This entry was posted on 6/21/2007 7:29 PM and is filed under Australia.
Kata Tjuta (formerly known as "The Olgas"), is located about 50K (40 miles) west of Uluru. Kata Tjuta is a Pitjantjatjara word meaning "many heads". The 36 steep-sided domes are made from a sedimentary rock called
conglomerates, which is a mix of gravel, pebbles and boulders cemented
together by sand and mud. However, the Aboriginals of this area
have many other mystical stories explaining the appearance of these
The best way to get a feel of this magnificent area is to view this
short movie - a still photo just doesn't do it justice - and look
around with us (and enjoy some didgeridoo in the background too)...
The Anangu, the Indigenous people of this area, still visit this area and perform many of their sacred rituals here. They have passed their stories down through the generations by Tjukurpa - which explains their existence and guides their daily life. Tjukurpa
sets the rules for behavior and for living together. It is the law for
caring for one another and for the land that supports their existence. It
is their teacher and refers to the past, present and future at the same
Ngananala tjilpi unu pama tjuta-nguru Tjukurpa nyangatja nintiringanyi ka nganana kulira munu pulkara witira kanyini.
"We learn this Tjukurpa from old men and women. We listen to them and hold onto our law really strongly."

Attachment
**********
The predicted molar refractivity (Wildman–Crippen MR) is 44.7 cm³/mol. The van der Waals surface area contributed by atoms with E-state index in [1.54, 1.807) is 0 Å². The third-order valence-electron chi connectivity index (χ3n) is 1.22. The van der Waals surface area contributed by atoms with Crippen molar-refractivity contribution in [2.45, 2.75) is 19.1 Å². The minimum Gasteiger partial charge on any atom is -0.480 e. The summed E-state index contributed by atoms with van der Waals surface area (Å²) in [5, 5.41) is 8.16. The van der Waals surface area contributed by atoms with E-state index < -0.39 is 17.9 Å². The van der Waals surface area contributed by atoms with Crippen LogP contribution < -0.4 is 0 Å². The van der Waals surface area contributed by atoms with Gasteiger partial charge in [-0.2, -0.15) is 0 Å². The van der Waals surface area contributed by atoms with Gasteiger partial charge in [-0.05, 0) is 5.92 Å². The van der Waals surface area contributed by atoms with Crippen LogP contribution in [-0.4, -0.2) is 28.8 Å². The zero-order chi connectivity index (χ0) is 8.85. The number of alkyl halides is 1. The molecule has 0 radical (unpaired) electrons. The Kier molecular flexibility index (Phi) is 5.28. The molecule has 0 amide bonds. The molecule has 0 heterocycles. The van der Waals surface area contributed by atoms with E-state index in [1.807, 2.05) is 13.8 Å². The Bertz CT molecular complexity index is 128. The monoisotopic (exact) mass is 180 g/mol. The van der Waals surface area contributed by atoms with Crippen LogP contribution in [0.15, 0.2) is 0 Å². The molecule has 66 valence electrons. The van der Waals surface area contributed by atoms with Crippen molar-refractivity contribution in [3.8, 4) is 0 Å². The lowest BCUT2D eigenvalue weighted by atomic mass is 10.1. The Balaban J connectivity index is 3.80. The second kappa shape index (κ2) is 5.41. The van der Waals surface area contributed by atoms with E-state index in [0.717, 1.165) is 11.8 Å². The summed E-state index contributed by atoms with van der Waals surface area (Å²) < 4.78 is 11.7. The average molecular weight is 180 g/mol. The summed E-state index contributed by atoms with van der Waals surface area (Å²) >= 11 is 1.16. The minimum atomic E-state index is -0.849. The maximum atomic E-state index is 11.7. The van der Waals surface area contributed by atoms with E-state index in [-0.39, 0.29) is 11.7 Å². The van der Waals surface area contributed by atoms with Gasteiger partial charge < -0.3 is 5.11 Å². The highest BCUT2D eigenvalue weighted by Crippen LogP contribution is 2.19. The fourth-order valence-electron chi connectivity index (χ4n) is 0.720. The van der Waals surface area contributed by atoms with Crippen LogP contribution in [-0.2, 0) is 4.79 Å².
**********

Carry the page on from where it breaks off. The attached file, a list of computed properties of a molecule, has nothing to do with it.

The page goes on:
This is the beginning of the Walpa Gorge Walk...
It was here that we saw a
feral camel. Brought to this area by Afghan herders many years ago and
guided by "cameleers", many of the animals were released in the wild
after their services were no longer needed.
Here's our first kangaroo that was sighted in the wild and not in a wild life preserve...
this little movie of these two guys moving about... The accompanying music is the didgeridoo, which
actually was not played by the Aborigines of this area, but rather
those from further north - It is such a great Aussie sound...
were also interesting birds here, called crested pigeons. These
were mainly on the ground eating grubs and scratching around the
earth. Their habitat is all of Australia except the northern
tropical areas, but this was the only place we saw them...
These parrots (photo below) made delightful sounds and were comfortable with us standing quite close to them...
Listen to this short movie of their song...
Here's a close up of the vibrant rock walls...
about these very flattering head covers? During some times of the
year, especially summer, the black flies are relentless in their
pursuit of terrorism of the tourist. We were lucky that they were
quite dormant while we were there. However, these nets were all
the rage and we wanted to fit in...
Another shot of these beautiful domes.
was the canyon that we explored on the "Valley of the Winds"
Walk. Parts of it were very steep, rocky and difficult to
traverse, but the views were well worth the effort...
Ahhhh...sunset at Kata Tjuta! Quite magnificent, don't you think???...